If you are typesetting Mongolian content, apply this CSS in the same way you would apply writing-mode to Han-based writing systems. To the whole page on the html element, or to specific pages of the page like this:

section {
  writing-mode: vertical-lr;
}

Now, if you are using writing-mode for a graphic design effect on a language that is otherwise typesets horizontally, I don’t think writing-mode: vertical-lr is useful. If the text wraps onto two lines, it stacks in a very unexpected way. So I’ve sort of obliterated it from my toolkit. I find myself using writing-mode: vertical-rl a lot. And never using -lr. Hm.

Writing modes for graphic design

So how do we use writing-mode to turn English headlines sideways? We could rely on transform: rotate()

Here are two examples, one for each direction. (By the way, each of these demos use CSS Grid for their overall layout, so be sure to test them in a browser that supports CSS Grid, like Firefox Nightly.)

In this demo 4A, the text is rotated clockwise using this code:

h1 {
  writing-mode: vertical-rl;
}

In this demo 4B, the text is rotated counter-clockwise using this code:

h1 {
  writing-mode: vertical-rl;
  transform: rotate(180deg);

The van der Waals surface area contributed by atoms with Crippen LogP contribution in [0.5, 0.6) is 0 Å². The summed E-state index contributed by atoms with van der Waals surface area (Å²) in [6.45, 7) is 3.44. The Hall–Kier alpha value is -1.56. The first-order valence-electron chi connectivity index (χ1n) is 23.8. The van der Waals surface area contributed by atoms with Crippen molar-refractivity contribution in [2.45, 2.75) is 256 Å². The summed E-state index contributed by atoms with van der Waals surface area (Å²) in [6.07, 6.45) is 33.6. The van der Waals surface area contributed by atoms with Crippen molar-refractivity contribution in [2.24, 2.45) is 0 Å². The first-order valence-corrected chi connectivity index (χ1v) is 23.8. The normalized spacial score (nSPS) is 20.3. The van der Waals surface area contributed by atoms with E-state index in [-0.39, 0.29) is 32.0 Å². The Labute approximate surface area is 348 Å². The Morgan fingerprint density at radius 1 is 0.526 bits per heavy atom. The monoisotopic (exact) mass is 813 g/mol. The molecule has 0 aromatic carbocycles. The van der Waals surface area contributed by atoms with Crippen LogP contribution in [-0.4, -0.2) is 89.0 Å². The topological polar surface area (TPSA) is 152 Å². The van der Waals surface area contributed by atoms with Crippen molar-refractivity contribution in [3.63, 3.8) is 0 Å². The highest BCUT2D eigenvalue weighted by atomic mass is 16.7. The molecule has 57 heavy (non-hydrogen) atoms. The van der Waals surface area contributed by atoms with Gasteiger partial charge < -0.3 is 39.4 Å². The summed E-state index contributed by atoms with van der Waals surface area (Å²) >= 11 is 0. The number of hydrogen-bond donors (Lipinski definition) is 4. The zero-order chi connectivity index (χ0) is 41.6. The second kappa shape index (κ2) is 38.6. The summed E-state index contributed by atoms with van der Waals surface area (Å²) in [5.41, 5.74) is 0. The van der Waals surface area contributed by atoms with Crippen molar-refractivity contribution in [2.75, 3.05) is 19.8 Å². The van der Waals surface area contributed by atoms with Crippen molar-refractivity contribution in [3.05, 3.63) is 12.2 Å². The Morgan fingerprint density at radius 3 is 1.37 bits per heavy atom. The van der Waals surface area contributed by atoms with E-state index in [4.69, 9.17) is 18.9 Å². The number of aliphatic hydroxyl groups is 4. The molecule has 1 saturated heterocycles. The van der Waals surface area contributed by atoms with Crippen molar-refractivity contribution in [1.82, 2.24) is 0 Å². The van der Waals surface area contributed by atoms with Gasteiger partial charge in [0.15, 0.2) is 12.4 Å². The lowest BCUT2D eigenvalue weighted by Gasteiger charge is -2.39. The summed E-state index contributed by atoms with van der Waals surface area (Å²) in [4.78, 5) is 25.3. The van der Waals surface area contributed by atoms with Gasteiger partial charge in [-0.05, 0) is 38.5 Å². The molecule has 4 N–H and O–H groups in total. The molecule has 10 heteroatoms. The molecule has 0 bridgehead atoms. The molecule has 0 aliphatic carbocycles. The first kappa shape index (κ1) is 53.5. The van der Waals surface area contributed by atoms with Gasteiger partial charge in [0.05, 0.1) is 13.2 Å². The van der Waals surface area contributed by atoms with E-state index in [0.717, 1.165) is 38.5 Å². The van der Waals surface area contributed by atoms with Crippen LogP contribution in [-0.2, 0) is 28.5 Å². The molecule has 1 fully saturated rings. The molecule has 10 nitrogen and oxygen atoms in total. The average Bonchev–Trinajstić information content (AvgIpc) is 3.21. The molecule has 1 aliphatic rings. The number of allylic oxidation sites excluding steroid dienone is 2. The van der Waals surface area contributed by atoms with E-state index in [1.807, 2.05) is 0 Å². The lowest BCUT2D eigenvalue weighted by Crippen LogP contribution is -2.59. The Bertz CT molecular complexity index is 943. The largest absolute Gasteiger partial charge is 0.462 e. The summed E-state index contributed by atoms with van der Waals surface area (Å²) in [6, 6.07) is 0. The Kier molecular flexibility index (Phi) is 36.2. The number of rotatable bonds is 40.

text-align: right;
}

I use vertical-rl to rotate the text so that it takes up the proper amount of space in the overall flow of the layout. Then I rotate it 180° to spin it around to the other direction. And then I use text-align: right to get it to rise up to the top of it’s container. This feels like a hack, but it’s a hack that works.

Now what I would like to do instead is use another CSS value that was designed for this use case — one of the two other options for writing mode.

If I could, I would lay out example 4A with:

h1 {
  writing-mode: sideways-rl;
}

And layout example 4B with:

h1 {
  writing-mode: sideways-lr;
}

The problem is that these two values are only supported in Firefox. None of the other browsers recognize sideways-*. Which means we can’t really use it yet.

In general, the writing-mode property is very well supported across browsers. So I’ll use writing-mode: vertical-rl for now, with the transform: rotate(180deg); hack to fake the other direction.

There’s much more to what we can do with the CSS designed to support multiple languages, but I’m going to stop with this intermediate introduction.

If you do want a bit more of a taste, look at this example that adds text-orientation: upright; to the mix — turning the individual letters of the latin font to be upright instead of sideways.

It’s this demo 4C, with this CSS applied:

h1 {
  writing-mode: vertical-rl;